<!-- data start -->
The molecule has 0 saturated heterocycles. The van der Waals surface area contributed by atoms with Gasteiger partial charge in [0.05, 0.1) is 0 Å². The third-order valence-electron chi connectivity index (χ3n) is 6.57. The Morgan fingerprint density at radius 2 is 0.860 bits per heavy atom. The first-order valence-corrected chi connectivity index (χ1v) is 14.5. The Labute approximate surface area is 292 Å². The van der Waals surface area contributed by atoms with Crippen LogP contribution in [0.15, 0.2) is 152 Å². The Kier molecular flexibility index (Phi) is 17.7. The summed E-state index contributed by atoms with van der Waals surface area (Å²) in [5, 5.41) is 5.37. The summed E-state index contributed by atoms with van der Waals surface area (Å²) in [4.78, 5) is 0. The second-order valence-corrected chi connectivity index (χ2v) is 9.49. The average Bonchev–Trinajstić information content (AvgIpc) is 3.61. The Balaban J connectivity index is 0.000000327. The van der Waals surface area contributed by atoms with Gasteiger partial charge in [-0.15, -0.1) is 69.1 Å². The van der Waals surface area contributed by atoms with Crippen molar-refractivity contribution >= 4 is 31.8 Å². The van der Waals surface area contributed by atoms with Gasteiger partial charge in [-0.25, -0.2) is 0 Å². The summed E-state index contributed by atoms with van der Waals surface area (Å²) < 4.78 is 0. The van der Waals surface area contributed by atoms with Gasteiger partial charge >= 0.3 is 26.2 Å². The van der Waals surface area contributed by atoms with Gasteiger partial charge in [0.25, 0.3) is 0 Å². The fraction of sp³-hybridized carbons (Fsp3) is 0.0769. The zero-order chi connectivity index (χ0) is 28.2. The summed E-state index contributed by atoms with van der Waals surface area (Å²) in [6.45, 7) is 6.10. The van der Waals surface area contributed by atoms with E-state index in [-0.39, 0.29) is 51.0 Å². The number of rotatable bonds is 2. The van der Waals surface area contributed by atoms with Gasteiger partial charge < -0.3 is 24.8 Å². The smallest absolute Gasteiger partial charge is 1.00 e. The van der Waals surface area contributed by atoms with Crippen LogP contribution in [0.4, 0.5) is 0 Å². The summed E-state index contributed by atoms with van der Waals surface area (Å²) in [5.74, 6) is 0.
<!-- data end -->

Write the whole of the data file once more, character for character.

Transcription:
The molecule has 0 saturated heterocycles. The van der Waals surface area contributed by atoms with Gasteiger partial charge in [0.05, 0.1) is 0 Å². The third-order valence-electron chi connectivity index (χ3n) is 6.57. The Morgan fingerprint density at radius 2 is 0.860 bits per heavy atom. The first-order valence-corrected chi connectivity index (χ1v) is 14.5. The Labute approximate surface area is 292 Å². The van der Waals surface area contributed by atoms with Crippen LogP contribution in [0.15, 0.2) is 152 Å². The Kier molecular flexibility index (Phi) is 17.7. The summed E-state index contributed by atoms with van der Waals surface area (Å²) in [5, 5.41) is 5.37. The summed E-state index contributed by atoms with van der Waals surface area (Å²) in [4.78, 5) is 0. The second-order valence-corrected chi connectivity index (χ2v) is 9.49. The average Bonchev–Trinajstić information content (AvgIpc) is 3.61. The Balaban J connectivity index is 0.000000327. The van der Waals surface area contributed by atoms with Gasteiger partial charge in [-0.15, -0.1) is 69.1 Å². The van der Waals surface area contributed by atoms with Crippen molar-refractivity contribution >= 4 is 31.8 Å². The van der Waals surface area contributed by atoms with Gasteiger partial charge in [-0.25, -0.2) is 0 Å². The summed E-state index contributed by atoms with van der Waals surface area (Å²) < 4.78 is 0. The van der Waals surface area contributed by atoms with Gasteiger partial charge >= 0.3 is 26.2 Å². The van der Waals surface area contributed by atoms with Gasteiger partial charge in [0.25, 0.3) is 0 Å². The fraction of sp³-hybridized carbons (Fsp3) is 0.0769. The zero-order chi connectivity index (χ0) is 28.2. The summed E-state index contributed by atoms with van der Waals surface area (Å²) in [6.45, 7) is 6.10. The van der Waals surface area contributed by atoms with E-state index in [-0.39, 0.29) is 51.0 Å². The number of rotatable bonds is 2. The van der Waals surface area contributed by atoms with Gasteiger partial charge < -0.3 is 24.8 Å². The smallest absolute Gasteiger partial charge is 1.00 e. The van der Waals surface area contributed by atoms with Crippen LogP contribution in [0.4, 0.5) is 0 Å². The summed E-state index contributed by atoms with van der Waals surface area (Å²) in [5.74, 6) is 0.